Prices of chairs, tables, sofas and other pieces, particularly those of Scandinavian origin, from the late 1940s through the early 1960s have increased dramatically in recent years and show no sign of falling soon...[It] reflects an increase in overall real-estate activity, which in turn has driven a demand for furniture. The economy has been strong enough to drive the auction market for high-end furnishings and artwork to new highs... — The Wall Street Journal
February is furniture month here on Archinect! Send us your furniture musings, interviews, reviews, designs, projects and investigations for review to be featured on our site. The open call for submissions is effective immediately.More details here.More on Archinect:Forget standing desks – just...
Built in 1962, the People’s Bank has distinct glossy, off-teal bricks and a sawtooth, vaulted rooftop. The building is not only one of the finest remaining examples of Googie commercial architecture in Kentucky — it is one of the finest examples in the nation. However, after years of neglect, locals are working to ensure that the building isn’t leveled into a movie theater parking lot. — hyperallergic.com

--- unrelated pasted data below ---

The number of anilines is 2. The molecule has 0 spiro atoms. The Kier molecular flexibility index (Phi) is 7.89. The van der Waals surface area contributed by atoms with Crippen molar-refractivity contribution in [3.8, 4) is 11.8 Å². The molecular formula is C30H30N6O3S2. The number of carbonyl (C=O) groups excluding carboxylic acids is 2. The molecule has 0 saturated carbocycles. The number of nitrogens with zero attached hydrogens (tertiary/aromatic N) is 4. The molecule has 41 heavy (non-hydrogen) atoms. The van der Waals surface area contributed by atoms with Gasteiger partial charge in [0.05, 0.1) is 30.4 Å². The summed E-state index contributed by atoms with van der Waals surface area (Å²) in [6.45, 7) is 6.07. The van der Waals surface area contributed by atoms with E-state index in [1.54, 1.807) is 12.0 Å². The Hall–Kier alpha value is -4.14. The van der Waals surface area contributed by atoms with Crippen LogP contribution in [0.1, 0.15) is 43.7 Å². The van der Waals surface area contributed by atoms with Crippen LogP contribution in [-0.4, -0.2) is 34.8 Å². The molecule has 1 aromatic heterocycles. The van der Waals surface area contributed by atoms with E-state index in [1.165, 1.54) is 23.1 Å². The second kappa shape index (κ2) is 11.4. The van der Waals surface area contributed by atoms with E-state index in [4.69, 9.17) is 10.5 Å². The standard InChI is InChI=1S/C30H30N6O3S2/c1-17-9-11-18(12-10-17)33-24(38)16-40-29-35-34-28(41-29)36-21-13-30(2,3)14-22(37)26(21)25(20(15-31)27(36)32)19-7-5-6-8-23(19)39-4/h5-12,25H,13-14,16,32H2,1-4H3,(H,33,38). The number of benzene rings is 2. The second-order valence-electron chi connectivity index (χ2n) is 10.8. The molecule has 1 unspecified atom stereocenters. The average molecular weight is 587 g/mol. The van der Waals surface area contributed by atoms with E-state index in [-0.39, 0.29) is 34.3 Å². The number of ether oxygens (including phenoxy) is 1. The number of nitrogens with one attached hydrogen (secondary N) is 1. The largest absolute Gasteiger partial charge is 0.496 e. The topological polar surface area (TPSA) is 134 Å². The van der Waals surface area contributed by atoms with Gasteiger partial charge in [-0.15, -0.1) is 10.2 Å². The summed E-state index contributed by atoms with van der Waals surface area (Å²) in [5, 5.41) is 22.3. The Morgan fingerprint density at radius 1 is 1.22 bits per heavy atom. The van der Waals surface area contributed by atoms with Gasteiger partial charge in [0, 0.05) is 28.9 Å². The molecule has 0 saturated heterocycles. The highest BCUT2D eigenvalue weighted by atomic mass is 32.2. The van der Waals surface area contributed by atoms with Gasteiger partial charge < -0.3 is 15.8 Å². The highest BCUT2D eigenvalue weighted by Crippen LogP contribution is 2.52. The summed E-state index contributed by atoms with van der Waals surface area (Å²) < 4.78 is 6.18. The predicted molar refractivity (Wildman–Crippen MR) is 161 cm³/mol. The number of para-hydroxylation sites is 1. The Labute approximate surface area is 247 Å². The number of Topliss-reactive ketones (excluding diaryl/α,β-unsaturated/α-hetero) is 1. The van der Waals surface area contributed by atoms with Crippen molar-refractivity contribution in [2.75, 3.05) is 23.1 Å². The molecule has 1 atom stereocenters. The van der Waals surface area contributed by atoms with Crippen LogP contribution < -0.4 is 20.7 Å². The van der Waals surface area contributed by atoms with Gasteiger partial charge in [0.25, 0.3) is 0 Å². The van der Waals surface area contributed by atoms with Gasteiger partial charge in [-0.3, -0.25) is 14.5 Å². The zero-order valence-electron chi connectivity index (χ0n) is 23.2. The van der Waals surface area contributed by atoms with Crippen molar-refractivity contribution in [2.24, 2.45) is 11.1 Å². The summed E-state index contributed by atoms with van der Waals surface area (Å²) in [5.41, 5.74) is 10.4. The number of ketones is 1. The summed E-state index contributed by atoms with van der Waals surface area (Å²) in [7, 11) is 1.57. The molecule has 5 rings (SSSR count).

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Along the highways leading from Los Angeles into the Coachella Valley desert, there are two types of sign-posts. One is the rocky, harsh faces of the imposing mountains – the closer the mountains are cut to the side of the road, the narrower the perspective and the less intimidating the...
Julia Ingalls argued for The Genius of David Byrne who she likens to "the deadpan docent of the infrastructural realm". vado retro dropped by and chimed in "most of these lyrics were written before i ever attended architecture school and that was a very long time ago. i read a similar essay...
Hundreds flocked to downtown Palm Springs Sunday for the grand opening of the Palm Springs Art Museum's Architecture and Design Center, an ode to the city's unique — and timeless — mid-century modern designs.
The center opened with "An Eloquent Modernist," an intimate depiction of the work of E. Stewart Williams, the acclaimed architect whose designs defined desert modern style in Palm Springs throughout the 1950s, '60s and '70s. — desertsun.com
Each year Palm Springs dedicates a week to celebrating Midcentury Modernism architecture in the desert city. Now, it has more reason to celebrate.
The Architecture and Design Center, Edwards Harris Pavilion, is set to open Nov. 9. It will provide a place to showcase the sleek style pioneered by architects such as Richard Neutra, Donald Frey and E. Stewart Williams.
The project is an expansion of the Palm Springs Art Museum, which also is housed in a Williams building. — latimes.com
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